by Ron Maxwell
April 8, 2017
Donald Trump ran and won on a platform summarized by the slogan America First.
Donald Trump campaigned on a promise of no more wars of choice: no military interventions to liberate other countries, to intervene in so-called “humanitarian” crusades, to force regime change, to coercively spread democracy, or to take sides in other people’s wars or civil wars.
In summation, our military would be used only in the defense of our own country or our closest allies. This was the promise. This was the commitment to the American people made over and over again. It was contrasted with the same old, same old, discredited, interventionist policies embodied first by Jeb Bush, and most of Trump’s primary adversaries, and later by Hillary Clinton.
Donald Trump offered Americans a clear, unequivocal choice: America would no longer be policeman of the world. Her sons and daughters would no longer spill their blood in far away countries for causes not directly and plainly tied to our own national security.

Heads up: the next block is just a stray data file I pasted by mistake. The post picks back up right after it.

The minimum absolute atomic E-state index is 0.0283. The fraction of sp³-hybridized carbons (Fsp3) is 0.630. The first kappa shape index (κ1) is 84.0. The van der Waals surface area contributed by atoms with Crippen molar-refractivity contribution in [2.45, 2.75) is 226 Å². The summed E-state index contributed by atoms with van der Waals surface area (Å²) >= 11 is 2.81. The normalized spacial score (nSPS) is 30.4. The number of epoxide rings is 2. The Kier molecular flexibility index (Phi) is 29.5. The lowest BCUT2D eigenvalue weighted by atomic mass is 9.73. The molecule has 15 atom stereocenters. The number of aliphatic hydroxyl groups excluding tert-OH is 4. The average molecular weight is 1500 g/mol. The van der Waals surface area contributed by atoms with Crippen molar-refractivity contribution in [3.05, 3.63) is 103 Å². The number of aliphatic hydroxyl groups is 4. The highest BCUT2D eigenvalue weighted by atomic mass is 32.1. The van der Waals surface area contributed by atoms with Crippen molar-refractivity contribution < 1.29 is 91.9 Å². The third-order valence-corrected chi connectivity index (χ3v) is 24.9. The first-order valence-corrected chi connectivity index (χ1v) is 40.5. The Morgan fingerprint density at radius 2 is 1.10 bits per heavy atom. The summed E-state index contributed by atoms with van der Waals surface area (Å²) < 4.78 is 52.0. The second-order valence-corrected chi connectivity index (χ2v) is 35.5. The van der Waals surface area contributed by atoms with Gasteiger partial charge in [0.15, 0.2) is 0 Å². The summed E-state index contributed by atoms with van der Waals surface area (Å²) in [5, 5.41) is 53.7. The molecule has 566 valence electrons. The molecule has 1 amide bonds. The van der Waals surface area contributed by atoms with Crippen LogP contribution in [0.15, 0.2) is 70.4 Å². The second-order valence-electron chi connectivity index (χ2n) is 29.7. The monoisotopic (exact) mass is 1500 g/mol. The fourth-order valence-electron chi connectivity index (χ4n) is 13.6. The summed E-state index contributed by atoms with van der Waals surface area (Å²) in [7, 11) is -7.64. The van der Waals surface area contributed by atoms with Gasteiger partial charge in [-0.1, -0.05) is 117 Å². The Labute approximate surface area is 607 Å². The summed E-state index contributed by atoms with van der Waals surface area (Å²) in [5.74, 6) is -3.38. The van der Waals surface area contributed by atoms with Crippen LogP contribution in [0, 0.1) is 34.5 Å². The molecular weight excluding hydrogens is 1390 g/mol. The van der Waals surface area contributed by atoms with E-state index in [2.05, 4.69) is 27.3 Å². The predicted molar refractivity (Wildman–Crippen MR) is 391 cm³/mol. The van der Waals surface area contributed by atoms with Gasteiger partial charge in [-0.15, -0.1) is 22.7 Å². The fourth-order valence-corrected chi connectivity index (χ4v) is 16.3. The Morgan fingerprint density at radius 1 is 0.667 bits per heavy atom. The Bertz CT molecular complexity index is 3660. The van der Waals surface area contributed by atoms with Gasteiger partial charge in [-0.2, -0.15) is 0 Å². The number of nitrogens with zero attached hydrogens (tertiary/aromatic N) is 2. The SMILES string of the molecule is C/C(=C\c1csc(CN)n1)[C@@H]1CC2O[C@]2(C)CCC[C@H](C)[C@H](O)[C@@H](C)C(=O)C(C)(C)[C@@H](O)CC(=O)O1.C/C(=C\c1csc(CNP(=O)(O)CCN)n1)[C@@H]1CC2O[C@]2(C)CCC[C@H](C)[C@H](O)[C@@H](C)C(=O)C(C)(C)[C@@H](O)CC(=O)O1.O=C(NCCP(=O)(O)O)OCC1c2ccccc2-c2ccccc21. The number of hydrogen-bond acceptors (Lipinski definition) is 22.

As we have seen, in humankind’s history, there is no end to atrocities, massacres, and bloodletting. The Middle East, in particular, is an ever-boiling cauldron of fratricide. Certainly, all people and all nations have an interest in promoting peace and an end to the killing. But it does not follow that the people of the United States should put their safety, their security, and their own people at risk to militarily interfere in these intractable conflicts, however brutal and heinous they may be. Have we learned nothing at all from our disastrous and costly military involvement of the recent sixteen years?
There is no sure way to know which belligerent used poison gas on its enemies, with the resulting horrific effects on the civilian population. We have heard the vaunted ‘government assurances’ before. Excuse this citizen of skepticism. Here is what we do know for sure: civil wars end when one side wins. Period. The longer the wars drag on, the more people are harmed, brutalized, and killed. The longer the war, the higher the civilian casualties. If we seek to lessen the horror, it is counterproductive to escalate the violence. It is a simple concept: first, do no harm.